Diagnostic Radiology Coding Basics, Questions

Got Coding Questions?

 

First things first, the medical coding world is tough right now. I don’t have exact numbers, but many coders in all different specialties are furloughed or laid off due to Covid-19. I’d like to think that most of us will get our jobs back, but that’s not really what this post is about. Make a long story short, I think now is a good time to either brush up on coding, or learn something new, and I’d like to help other coders do that. So, if you have coding questions related to ICD-10-CM or the radiology section of the CPT book–please feel free to send me the questions and I’ll answer them in the next blog post!

Coding CPT questions can be about:

x-rays

ultrasounds

duplex

mammograms

MRI’s

MRA’s

CT scans

CTA’s

ICD-10-CM codes commonly used in radiology–such as fracture codes, injury codes, pain, screening codes etc.

Common modifiers used–such as 59, X modifiers 76 etc.

You can comment below, or you can email me (Lindsay) at midnightmedicalcoding@gmail.com

 

Midnight Medical Coding Products You Might Be Interested In:

 

Tabs for the ICD-10-CM Book: Get 60 printed, multi-colored, double-sided tabs. These can be used on any 2020 or 2019 ICD-10-CM book from any publisher.

 

 

 

Advice, COVID-19, Diagnostic Radiology Coding Basics, ICD-10 Coding Tips, Medical coder, News

ICD-10-CM Coding For COVID-19

It’s only a matter of time before medical coders will be coding charts that mention COVID-19. The CDC has released info on how to properly code this diagnosis. Go here to read their guidelines.

 

Midnight Medical Coding Products You Might Be Interested In:

 

Tabs for the ICD-10-CM Book: Get 60 printed, multi-colored, double-sided tabs. These can be used on any 2020 or 2019 ICD-10-CM book from any publisher.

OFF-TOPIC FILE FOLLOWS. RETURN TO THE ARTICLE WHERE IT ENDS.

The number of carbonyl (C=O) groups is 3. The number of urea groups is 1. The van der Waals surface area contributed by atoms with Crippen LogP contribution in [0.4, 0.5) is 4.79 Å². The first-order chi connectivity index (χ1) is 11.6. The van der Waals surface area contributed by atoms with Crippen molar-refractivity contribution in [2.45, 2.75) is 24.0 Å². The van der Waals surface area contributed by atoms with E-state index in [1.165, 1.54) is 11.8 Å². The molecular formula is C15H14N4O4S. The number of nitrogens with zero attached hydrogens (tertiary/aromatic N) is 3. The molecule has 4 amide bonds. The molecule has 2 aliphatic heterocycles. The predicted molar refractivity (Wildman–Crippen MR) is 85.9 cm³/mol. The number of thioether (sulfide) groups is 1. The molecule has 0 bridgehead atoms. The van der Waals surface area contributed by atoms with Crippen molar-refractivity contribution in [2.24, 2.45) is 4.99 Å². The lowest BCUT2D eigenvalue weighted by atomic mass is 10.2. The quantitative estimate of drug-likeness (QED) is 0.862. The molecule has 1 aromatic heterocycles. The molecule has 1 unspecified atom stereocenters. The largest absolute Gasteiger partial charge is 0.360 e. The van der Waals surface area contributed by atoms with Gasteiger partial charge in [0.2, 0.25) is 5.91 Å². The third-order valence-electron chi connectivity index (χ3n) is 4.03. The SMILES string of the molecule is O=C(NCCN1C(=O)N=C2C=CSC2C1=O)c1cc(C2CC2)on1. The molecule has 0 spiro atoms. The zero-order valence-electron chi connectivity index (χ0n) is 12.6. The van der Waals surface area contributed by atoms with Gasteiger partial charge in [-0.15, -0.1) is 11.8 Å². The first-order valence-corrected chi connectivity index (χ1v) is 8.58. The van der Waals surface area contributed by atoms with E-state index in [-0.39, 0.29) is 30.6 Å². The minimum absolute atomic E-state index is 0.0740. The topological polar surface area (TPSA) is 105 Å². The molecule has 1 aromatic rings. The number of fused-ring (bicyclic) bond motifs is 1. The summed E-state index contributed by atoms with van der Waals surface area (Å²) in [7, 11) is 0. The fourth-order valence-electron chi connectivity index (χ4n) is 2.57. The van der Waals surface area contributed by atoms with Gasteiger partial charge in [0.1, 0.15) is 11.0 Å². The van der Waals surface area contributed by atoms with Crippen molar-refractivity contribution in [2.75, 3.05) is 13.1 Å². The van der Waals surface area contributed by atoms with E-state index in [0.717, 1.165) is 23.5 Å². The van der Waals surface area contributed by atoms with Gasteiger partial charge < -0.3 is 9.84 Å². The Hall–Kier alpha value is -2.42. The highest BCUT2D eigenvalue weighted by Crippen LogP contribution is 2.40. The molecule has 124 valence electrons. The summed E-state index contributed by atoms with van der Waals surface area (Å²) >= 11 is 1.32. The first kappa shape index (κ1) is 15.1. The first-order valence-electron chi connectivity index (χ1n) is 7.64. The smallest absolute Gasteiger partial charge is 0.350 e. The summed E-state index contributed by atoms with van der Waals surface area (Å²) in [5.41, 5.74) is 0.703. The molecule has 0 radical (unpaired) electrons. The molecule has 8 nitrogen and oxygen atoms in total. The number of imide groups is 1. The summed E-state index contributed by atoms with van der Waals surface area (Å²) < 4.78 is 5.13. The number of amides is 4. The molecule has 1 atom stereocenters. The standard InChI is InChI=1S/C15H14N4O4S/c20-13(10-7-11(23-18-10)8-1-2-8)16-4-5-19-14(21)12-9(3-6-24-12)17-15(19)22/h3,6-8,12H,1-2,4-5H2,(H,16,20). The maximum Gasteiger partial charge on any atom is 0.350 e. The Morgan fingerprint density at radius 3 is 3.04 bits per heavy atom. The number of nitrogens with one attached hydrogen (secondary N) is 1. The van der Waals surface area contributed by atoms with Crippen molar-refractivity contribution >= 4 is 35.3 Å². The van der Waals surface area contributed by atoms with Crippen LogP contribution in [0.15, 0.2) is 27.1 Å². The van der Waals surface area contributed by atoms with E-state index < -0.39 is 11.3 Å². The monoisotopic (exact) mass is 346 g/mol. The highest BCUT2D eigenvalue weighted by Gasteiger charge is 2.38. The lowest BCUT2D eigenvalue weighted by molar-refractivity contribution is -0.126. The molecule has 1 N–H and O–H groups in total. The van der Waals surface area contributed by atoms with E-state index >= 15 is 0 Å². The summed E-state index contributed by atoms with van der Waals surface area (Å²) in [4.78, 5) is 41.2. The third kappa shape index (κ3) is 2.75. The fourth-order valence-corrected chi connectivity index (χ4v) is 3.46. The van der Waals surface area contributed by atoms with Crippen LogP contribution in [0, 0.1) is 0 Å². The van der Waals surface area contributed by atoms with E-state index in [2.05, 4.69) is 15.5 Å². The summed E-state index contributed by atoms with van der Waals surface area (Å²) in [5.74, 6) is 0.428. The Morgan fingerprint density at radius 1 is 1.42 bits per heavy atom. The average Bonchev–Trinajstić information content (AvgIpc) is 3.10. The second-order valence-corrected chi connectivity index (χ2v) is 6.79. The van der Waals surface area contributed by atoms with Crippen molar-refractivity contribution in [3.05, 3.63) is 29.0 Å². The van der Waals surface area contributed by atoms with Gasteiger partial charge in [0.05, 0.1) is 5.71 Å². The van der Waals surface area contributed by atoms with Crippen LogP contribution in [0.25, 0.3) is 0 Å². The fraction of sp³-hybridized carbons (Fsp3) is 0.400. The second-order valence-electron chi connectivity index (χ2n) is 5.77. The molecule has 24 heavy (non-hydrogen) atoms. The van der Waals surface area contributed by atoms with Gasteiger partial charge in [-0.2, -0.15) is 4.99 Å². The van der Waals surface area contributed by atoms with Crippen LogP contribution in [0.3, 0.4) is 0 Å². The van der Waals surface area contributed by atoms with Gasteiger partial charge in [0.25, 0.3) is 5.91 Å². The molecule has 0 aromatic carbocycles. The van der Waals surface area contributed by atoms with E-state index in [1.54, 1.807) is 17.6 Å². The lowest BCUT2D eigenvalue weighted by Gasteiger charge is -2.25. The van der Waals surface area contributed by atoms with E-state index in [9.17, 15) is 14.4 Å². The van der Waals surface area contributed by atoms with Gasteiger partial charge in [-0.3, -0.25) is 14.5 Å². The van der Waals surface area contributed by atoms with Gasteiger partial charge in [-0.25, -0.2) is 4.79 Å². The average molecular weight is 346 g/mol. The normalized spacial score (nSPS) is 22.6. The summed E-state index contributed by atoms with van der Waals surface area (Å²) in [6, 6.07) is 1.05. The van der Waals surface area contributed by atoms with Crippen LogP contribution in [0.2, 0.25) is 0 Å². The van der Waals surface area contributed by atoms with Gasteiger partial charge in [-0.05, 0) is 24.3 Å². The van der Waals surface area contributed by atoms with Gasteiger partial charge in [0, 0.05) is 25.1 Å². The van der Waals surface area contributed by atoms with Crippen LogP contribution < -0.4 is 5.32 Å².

Diagnostic Radiology Coding Basics

New Facebook Group

Hey Everyone,

I just started a new Facebook group. This is a public group, open to medical coders or medical coding students and it will focus on diagnostic radiology coding. Please consider joining us there!

Here is the link to it 

Thanks!

Lindsay

 

Midnight Medical Coding Products You Might Be Interested In:

 

Learn The 50 Most Common X-Ray CPT Codes-

Self-paced online course. Getting awesome reviews from fellow coders.

 

 

 

 

15 Question Practice Coding Test

Practice coding the ICD-10-CM and CPT codes of HIPAA compliant X-ray reports. Answers and rationales provided.

 

 

 

 

 

Tabs for the ICD-10-CM Book: Get 60 printed, multi-colored, double-sided tabs. These can be used on any 2019 or 2018 ICD-10-CM book from any publisher.

 

 

Diagnostic Radiology Coding Basics

10 Things You Need To Know Before Coding Diagnostic Radiology

For this week’s post, I thought I’d talk about just some general things relating to diagnostic radiology coding.  Bear in mind, this isn’t the be-all-end-all, everything-you-need-to-know guide. This is just what I would tell a new coder who had limited experience with this specialty in a nutshell.